I’ll be putting out the list in daily installments of 10 films each. For any regular readers out there I apologize for recycling many movies that I’ve written about before, especially during the Hall of Strangeness series. Like most people, I'm biased towards films I saw in my formative years, the 1990's in my case, so I should apologize for that too. But I'm not going to. After all, this list is all about bias.
So now, blurring the line between recommendations and confessions, I present my worst favorites films for your enjoyment (even if, statistically speaking, the odds aren’t in your favor).
8-Diagram Pole Fighter – A classic martial arts films that is undergoing a welcome resuscitation, 8-Diagram Pole Fighter is, as one might expect, all about the pole fighting choreography. This is best displayed during the opening credits, a scene which the rest of the movie can’t often live up to. The film is severely handicapped by the death of one of the leads, who just disappears near the final act of the movie and isn’t mentioned again. Typical of the genre, the acting and dubbing are often outrageously bad. Of note: more teeth get knocked out in the final battle, which takes place on a pyramid of coffins, than in any five other films I’ve seen.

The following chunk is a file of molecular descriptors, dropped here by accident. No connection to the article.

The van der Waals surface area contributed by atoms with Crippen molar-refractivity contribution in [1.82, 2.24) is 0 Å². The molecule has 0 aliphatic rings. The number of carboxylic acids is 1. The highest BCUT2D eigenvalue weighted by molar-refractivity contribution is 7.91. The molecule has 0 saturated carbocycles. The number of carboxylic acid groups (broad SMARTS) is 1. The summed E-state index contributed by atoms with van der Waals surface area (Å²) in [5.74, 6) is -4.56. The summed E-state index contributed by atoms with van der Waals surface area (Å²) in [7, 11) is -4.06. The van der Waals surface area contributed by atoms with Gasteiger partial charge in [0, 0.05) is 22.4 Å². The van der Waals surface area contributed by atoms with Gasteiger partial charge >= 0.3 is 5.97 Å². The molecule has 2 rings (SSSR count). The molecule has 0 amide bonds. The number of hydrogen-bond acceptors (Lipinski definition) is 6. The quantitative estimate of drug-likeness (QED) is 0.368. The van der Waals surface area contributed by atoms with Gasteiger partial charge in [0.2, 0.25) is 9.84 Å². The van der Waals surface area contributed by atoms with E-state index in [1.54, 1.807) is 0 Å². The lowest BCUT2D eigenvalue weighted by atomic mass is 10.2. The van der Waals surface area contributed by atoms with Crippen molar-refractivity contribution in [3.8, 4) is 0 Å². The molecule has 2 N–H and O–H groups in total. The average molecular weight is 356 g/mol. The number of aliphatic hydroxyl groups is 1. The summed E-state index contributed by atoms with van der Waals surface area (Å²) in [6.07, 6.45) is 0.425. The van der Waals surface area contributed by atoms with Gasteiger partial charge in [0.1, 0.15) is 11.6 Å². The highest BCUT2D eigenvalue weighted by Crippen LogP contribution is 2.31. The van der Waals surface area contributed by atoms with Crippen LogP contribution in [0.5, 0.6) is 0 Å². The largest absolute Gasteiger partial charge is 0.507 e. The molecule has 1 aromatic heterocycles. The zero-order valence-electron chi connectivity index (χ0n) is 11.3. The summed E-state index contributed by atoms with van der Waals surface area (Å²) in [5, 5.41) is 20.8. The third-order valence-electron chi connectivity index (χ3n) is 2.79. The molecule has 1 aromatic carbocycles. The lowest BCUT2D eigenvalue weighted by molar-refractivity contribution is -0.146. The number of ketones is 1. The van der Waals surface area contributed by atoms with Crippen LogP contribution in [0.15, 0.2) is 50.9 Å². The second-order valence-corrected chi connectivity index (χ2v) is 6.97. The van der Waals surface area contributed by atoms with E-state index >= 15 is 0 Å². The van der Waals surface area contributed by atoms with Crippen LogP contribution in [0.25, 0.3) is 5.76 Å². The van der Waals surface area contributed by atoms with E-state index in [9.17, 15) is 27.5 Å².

American Astronaut – A science-fiction western musical by inspired indie rocker Cory McAbee. Poorly paced, steeped in twisted insider humor and dreamlike to the point of occasional frustration, this is still a masterpiece of atmosphere, space-as-the-new-West revisionism and raw individual vision. Critics disagree with the nice things I said. I don’t think it ever even had a theatrical release and I’ve only been able to buy copies from the band’s website.
The Annunciation – A work of nigh unrivaled ambition, condemnation and pretentiousness, The Annunciation is a Hungarian adaptation of The Tragedy of Man, framed as a vision presented to Adam and Eve by Lucifer, just after the fall, in which they watch the consequences of sin throughout the history of civilization spanning ancient Babylonia, the French Revolution, Victorian England and more. The film would have been dark and daring enough had it not used a cast composed entirely of children ages 10-12, whose unnerving depictions of mankind’s treachery, lust, rage and, in rare glimpses, redemption, scandalized contemporary Western censors and left the few critics who caught a screening scratching their heads. A handful, like me, was riveted.